US juveniles with conduct problems face high risk of premature death
We already know that adolescents with conduct and/or substance use problems are at increased risk for premature death, mainly from substance-related deaths, traffic accidents, and violent deaths (related to suicide, assault, or legal intervention). This prospective study of more than 3700 US juveniles discovered that there is an independent association between conduct disorder and mortality hazard. In other words, the connection between conduct disorder and risk of early death appears to exist even when other contributing factors such as sex, ethnicity, familial factors, and substance use are removed.
And the risk is substantial. This study followed 1463 US youths with combined conduct disorder (CD) and substance use disorder (SUD), 1399 of their siblings, and 904 community controls. It found that the relative risk of mortality among the first two groups was 4.99 times higher than the controls. Over an average follow-up time of 16 years, 96 deaths were observed among adolescents with CD/SUD and their siblings versus 8 deaths among controls.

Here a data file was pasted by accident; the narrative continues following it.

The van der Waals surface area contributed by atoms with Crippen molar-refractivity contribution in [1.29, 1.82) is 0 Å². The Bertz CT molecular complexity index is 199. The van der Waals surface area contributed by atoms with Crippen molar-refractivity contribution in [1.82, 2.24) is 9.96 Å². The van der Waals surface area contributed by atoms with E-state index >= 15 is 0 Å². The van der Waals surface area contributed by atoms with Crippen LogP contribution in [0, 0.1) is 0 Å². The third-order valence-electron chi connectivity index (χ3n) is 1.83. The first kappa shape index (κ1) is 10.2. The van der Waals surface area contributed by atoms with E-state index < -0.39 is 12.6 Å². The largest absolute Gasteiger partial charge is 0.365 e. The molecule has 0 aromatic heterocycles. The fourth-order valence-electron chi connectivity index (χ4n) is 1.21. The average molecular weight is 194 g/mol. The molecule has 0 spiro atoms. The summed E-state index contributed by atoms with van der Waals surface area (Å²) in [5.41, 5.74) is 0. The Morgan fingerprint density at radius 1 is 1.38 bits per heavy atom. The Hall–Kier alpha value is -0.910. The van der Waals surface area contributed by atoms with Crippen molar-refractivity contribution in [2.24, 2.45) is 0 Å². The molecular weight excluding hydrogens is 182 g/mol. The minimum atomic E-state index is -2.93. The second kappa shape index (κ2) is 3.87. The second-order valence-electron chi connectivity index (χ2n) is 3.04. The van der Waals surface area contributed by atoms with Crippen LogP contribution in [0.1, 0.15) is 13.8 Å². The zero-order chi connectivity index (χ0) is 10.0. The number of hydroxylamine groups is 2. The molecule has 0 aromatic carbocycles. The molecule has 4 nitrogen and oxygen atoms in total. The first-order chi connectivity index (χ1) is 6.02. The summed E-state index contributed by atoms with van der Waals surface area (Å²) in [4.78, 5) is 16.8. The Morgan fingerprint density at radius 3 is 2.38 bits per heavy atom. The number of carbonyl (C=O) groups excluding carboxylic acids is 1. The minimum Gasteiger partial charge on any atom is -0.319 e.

The study used the definition of conduct disorder provided by the APA's Diagnostic and Statistical Manual of Mental Disorders (DSM-IV): "A repetitive and persistent pattern of behavior in which the basic rights of others or major age-appropriate societal norms or rules are violated," which includes aggression toward people and animals, property destruction, deceitfulness or theft, and serious violation of rules.
Lead author Richard Border (University of Colorado Boulder) adds this caveat: "Because this study focused on juveniles with severe CD and SUD, the extent to which the results might generalize to individuals with moderate CD and SUD is unclear. But our results indicate that adolescents with severe CD are at marked risk for premature death beyond that which can be explained by substance use problems and sociodemographic factors, which should make them a prime target for future treatment research."